Your monthly Mexico newsletter is filled with inspiration, meaningful knowledge, helpful connections, and tips for better living, lifestyle, and leisure in Mexico.
March highlights in Mexico
The month of March heralds a significant seasonal change as winter yields to spring, day- and night-time temperatures begin to climb significantly —even in the highland regions that get quite cool or cold through the winter— and the dry season becomes unavoidably noticeable with landscapes parched, and gardeners busy keeping plants in their home gardens refreshed with regular watering.
Hot-off-the-heels of last month’s long-weekend holiday commemorating the enactment of Mexico’s Constitution, March brings another long weekend holiday to mark the birth of Benito Juárez, Mexico’s most revered former president.
Wind storms can be experienced this time of year: they often arrive during seasonal changes and can appear from nowhere, sometimes causing structural damage, and electricity power cuts. (A reminder that home insurance coverage can allay the costs of damage if a wind storm affects your property.)
This month’s newsletter features articles and insights to help you prepare for and enjoy springtime in Mexico, as well some practical highlights about immigration and lifestyle.
Finally, a reminder that Mexico will not be moving its clocks forward this spring (except for some municipalities along the northern border that synchronize their clocks with corresponding border cities in the US), but clock changes elsewhere will create time differences to note when you plan travels and meetings
Wishing you and your family an enjoyable start to the spring season!
Medical Insurance vs Medical Evacuation Insurance
When you’re staying in Mexico longer-term, a travel insurance policy won’t cover you. You can learn about options for medical insurance coverages here. If you are covered under a medical plan in the US, a medical insurance evacuation plan could be helpful to you, for example, if you live here part of the year.
Immigration and residency updates
Highlights, reminders and helpful resources about immigration and residency
Mexico’s new automated immigration kiosks
Mexico has begun to roll-out new automated ‘immigration gates’ at ports of entry. These gates read your biometric data and register your arrival in Mexico. Not all ports use these automated gates yet.
We continue to receive messages from residents here that their entry record is mistakenly registering them as ‘visitors’ when they re-enter Mexico using these machines.
We therefore recommend that you do not use the automated immigration kiosks if you’re resident in Mexico, regardless of whether you are a Temporary or a Permanent resident.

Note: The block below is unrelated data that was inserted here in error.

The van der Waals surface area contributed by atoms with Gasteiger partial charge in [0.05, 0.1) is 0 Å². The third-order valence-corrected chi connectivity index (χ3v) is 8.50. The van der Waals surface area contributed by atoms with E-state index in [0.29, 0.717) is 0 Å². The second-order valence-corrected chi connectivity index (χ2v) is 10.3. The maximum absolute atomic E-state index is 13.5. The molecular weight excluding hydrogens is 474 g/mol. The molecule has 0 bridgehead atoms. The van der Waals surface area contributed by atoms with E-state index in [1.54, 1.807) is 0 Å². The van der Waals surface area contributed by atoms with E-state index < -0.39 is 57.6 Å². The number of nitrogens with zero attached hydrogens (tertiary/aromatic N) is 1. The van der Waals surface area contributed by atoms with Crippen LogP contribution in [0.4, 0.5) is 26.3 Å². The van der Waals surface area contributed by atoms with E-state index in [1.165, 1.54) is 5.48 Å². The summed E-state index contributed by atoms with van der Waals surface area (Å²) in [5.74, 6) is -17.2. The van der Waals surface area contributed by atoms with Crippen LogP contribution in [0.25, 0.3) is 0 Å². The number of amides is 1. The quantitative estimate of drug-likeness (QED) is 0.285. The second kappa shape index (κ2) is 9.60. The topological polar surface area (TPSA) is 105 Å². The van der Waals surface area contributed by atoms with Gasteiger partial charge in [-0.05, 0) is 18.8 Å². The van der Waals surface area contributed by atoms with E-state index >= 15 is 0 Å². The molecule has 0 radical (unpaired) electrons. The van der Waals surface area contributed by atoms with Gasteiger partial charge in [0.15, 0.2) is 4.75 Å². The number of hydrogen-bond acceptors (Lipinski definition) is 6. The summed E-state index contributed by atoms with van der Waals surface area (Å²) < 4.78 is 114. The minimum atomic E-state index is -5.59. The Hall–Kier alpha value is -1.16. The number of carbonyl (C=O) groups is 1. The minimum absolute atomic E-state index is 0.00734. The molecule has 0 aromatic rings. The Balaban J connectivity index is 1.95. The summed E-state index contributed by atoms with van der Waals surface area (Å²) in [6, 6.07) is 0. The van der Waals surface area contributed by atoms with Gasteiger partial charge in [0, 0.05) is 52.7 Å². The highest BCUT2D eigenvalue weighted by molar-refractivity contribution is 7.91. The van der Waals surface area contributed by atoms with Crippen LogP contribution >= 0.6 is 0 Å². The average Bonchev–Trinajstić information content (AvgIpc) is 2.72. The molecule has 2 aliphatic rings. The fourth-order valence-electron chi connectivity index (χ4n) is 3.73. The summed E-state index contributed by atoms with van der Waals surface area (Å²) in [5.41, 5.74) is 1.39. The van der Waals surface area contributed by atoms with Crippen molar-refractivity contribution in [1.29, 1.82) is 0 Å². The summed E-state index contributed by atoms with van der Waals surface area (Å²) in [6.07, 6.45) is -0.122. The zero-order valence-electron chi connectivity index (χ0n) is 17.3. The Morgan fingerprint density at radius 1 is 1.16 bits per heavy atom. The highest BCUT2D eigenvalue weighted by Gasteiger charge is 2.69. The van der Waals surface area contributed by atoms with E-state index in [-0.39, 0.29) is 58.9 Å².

We recommend that when you arrive in Mexico as a resident, you politely ask to be attended by an immigration official in person until the new kiosks are known to be processing residents correctly.
If you are given no choice at the port of entry but to use the machine, and you are mistakenly registered as a visitor, you can visit your local INM office for advice. We also recommend you keep records of your travels from/back to Mexico (e.g., flights) for future reference. This is an issue created by the INM’s machines and so ultimately the INM will need to resolve the issue for those affected.
Immigration updates and resources
Change of home address: If you are a legal foreign resident in Mexico and you move house, you need to attend your local INM office in person and file a change of address within 90 days of your move date. We are hearing that some INM offices are now asking for proof of address when people attend to file this change. Most usually, this is in the form of a recent (within the last 3 months) electricity bill—so if you move house, be prepared to show this evidence in case the INM office you attend requests it as part of the filing procedure.
Paper FMM forms phase-out: Beginning the summer of 2022, Mexico started to phase out the paper version of the FMM forms. As of now, many ports of entry across Mexico no longer use them, and visitors and residents are having a stamp placed in their passport instead. See this article for more details.
- Financial criteria for residency in 2023 and FAQs
- Latest articles about residency in Mexico
- Free eBook: Mexico Immigration Guide (Updated for 2023)
When you need assistance with your residency permit application or renewals, regularization procedures, expired permits, or troubleshooting, consider using our Mexico Immigration Assistance Service.
If you already have your visa and need help exchanging that for a residency card in Mexico, our associate offers a visa-to-card exchange assistance assistance package.
Mexico’s time zones and seasonal clock changes
An important reminder this month that Mexico will not be moving its clocks forward this spring (except for some municipalities along the northern border that synchronize their clocks with corresponding border cities in the US), but clock changes elsewhere will create time differences to note when you plan travels and meetings.
Mexico’s territory has four time zones, which themselves remain unchanged and unaffected by the abandonment of Mexico’s seasonal clock changes.
Long-weekend holiday in March
March is host to another long weekend holiday, commemorating the birth of Benito Juárez—one of the most revered of Mexico’s former political leaders. The March 21st holiday was moved to the third Monday in March which this year falls on March 20th.
Your leisure time in Mexico
Whether you’re visiting Mexico for a vacation or living here and seeking to discover more of the the country you’ve adopted as your home, a custom tour enables you to make the most of your leisure time and absorb the experience of the activity instead of grappling with the details and logistics. Popular this time of year are bookings to visit Mexico’s Copper Canyon and walking tours of Mexico City.
Discover the benefits of a custom tour in Mexico
Mexperience works with selected travel partners who offer custom tours that take the care of all the details and enable you to get the most from your leisure time in Mexico. Browse all custom tours offered via Mexperience.